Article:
Intel's boffins have been busy: the chip goliath has released its latest quad-core processors, codenamed Ivy Bridge. The codename is much better than the real name, which is "3rd generation of Intel Core Microarchitecture".

The tech behind Ivy Bridge is impressive — where Sandy Bridge processors used 32nm architecture, Ivy Bridge uses Intel's 22nm Tri-Gate technology — but is it a great leap forward? Jeremy Laird isn't convinced that it is.

"As predicted, Ivy Bridge is a case of no more cores. Four is your lot," he says. That's not a big deal - "the future of PC processing probably doesn't involve an inexorable rise in the core count" - but Ivy Bridge is "not nearly as good as it could have been. Instead, it's been carefully positioned to be merely as good as it needs to be."

As Laird explains in his in-depth analysis, "Ivy Bridge is not all new. On the CPU side, not a lot has changed". Ivy Bridge does get more graphics power, but that's about it. That "begs the question of whether Ivy Bridge deserves its status as the '3rd generation' of Intel's Core processors."

Laird says: you won't be unhappy if your next PC has an Ivy Bridge in it, but the difference between it and Sandy Bridge isn't dramatic.

What about AMD, Intel's arch-rival? Is there hope for tougher competition from AMD any time soon? "In a word," Laird says, "No."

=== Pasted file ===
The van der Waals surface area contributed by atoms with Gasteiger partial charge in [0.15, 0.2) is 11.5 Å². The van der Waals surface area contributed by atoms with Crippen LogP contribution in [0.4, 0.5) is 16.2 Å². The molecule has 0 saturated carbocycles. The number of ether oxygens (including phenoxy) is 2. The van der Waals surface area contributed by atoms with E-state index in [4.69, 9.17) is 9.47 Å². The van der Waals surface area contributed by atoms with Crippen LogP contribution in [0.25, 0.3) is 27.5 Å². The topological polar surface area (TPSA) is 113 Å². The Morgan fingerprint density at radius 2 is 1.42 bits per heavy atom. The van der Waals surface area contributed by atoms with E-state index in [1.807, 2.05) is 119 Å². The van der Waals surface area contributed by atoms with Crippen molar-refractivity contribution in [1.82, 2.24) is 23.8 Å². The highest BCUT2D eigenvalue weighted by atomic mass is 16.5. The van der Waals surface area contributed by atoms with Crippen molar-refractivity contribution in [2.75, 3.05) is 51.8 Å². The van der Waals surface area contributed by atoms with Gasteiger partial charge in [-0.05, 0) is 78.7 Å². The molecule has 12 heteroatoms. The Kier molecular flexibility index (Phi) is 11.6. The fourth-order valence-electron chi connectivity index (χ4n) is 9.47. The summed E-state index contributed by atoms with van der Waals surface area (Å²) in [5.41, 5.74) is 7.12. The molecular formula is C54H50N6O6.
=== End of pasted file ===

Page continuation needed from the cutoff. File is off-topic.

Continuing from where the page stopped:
Eye on smartphones

Intel's ambitions aren't just on the desktop. Its Medfield processors are designed to power smartphones and other mobile devices, and early benchmarks suggest that it's faster than the processors inside the iPhone 4S and Samsung Galaxy S II. However, by the time Medfield devices actually reach the shelves there will be newer, faster processors inside iPhones and other ARM-powered kit.

It seems that everybody has an eye on the smartphone market: even Facebook, which according to rumours is working on a Facebook phone with HTC. As Kate Solomon points out, that means history is repeating: "Hello and welcome to 2010," she writes. That's when HTC's ChaCha was released with a big blue Facebook button on it.

Google Phone? Isn't that the Nexus?

Here's another blast from the past: a Google Phone from 2006. As Chris Smith reports, the device was a prototype for what became Android, "with Google proposing an open source operating system packed with Google apps like Maps, Gmail and Google Talk." What's particularly interesting about the prototype is that, one year before the iPhone was released, Google clearly didn't think touchscreens were the way forward: "The initial device looks a little bit like a strange BlackBerry Bold," Smith points out.

One of Google's big mobile ideas is mobile payments, and O2 has joined the payment party with the launch of O2 Wallet.

The service isn't just for O2 customers: it's available to all UK mobile phone users, or at least it is provided they aren't running Windows Phone: the app for that platform is still in development, along with apps for tablets (we're assuming iPads and Android).

So how does it work? If you're on an iPhone, Android or BlackBerry device you'll be able to add your credit and debit card details to the service and "send" money to people; if the payment isn't received within five days it's automatically credited back to you.

According to O2 Money MD James Le Brocq, "additional functionality will soon enable consumers to use O2 Wallet to top-up mobile airtime, buy train tickets and make mobile contactless payments via NFC technology." We've been promised mobile payments for years, so it'll be interesting to see if O2 can be the firm to make it work.

There's just one problem in the move from real wallets to mobile ones: as Patrick Goss asks, "What will the comedy moths fly out of now?"